The text contains numerous poetical words and expressions as well as some parts in dactylic metre, but is not composed throughout in verse.
The lettering and the type of the stele set the date of the inscription to the first half or even the first quarter of the third century AD. Contrary to the suggestion of the first editor V. Laurent, the stele had not been re-used and this is its original and only inscription.
Tatianus’s inscription is the earliest Christian epigraphic text from the territory of Bulgaria and counts among the earliest Christian inscriptions in Europe. It was still not safe to proclaim oneself a Christian in that period, so Tatianus preferred to declare his religion in cipher, in several letter combinations engraved on the upper and lower frames. The first one is ΩΠΗ, or the number 888 – a symbol of Jesus, because the numerical values of the letters in his name in Greek sum up to 888 (ΙΗΣΟΥΣ = 10 + 8 + 200 + 70 + 400 + 200). This type of encoding a word through the numerical value of its letters, so-called isopsephy, is attested in one more inscription from Philippopolis, a dedication to θεὸς Ὕψιστος (IGBulg 937). The second group of letters, which once stood in the upper right corner, is only partially preserved – it started with the letter Δ and could have represented the epithet Christ or another name of the Christian Lord. The third combination, ΝΖΝ, on the lower frame below the text, is an abbreviation for Ναζαρηνός, “the Nazarene”; a fourth group of letters might have once been engraved on the now missing right part of the lower frame.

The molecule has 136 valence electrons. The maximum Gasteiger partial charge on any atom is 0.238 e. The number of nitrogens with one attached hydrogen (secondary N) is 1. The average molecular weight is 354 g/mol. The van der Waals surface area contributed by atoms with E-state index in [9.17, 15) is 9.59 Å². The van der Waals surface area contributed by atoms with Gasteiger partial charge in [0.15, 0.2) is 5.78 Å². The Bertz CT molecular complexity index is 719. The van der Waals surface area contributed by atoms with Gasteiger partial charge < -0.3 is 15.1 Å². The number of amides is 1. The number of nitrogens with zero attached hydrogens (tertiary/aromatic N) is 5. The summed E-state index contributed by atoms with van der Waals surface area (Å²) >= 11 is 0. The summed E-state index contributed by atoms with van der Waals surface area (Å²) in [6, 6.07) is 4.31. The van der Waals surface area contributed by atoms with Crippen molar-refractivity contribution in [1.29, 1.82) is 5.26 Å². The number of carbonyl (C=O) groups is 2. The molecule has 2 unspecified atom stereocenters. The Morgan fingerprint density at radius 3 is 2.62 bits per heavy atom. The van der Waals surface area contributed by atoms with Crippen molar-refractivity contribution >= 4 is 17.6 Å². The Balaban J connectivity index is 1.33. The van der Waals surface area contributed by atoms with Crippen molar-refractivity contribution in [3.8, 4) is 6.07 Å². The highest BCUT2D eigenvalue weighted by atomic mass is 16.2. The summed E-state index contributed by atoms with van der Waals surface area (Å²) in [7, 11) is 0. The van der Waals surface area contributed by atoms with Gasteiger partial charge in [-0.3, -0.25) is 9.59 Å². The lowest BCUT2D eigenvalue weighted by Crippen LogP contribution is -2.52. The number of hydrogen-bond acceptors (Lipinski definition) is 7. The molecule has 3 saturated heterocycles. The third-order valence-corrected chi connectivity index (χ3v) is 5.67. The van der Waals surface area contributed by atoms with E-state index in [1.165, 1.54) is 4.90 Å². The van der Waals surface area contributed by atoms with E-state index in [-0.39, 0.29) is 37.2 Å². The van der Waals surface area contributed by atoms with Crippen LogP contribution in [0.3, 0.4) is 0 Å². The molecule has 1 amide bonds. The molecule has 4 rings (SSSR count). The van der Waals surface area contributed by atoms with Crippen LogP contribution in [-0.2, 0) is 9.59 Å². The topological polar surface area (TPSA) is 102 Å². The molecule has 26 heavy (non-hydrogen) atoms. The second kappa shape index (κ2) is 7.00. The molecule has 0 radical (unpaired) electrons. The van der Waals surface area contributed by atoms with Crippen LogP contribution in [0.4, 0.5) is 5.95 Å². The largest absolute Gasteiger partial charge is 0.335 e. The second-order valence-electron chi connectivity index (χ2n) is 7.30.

In the main text of the inscription, there is also no direct mention of Christ or Christianity. The baptism is represented as “purification in the Lord’s eternal waters”, and the Christian doctrine is alluded to as “knowledge about God”, “Lord’s wine”, and “following the Scriptures”.
Tatianus was one of the numerous migrants from Asia Minor who settled in Roman Philippopolis in the 2nd – 3rd centuries AD and played crucial role for the spread of eastern cults, including Christianity, in the city. The phrase “the Lord rescued me from Egypt” is a reminiscence of the Exodus from Egypt mentioned numerous times in the biblical text (e.g. Ps. 80:11, κύριος ὁ θεός σου ὁ ἀναγαγών σε ἐκ γῆς Αἰγύπτου; Ex. 16:6, κύριος ἐξήγαγεν ὑμᾶς ἐκ γῆς Αἰγύπτου; etc.). It should probably not be interpreted literally as evidence that Tatianus visited Egypt during his wanderings in search of a better life.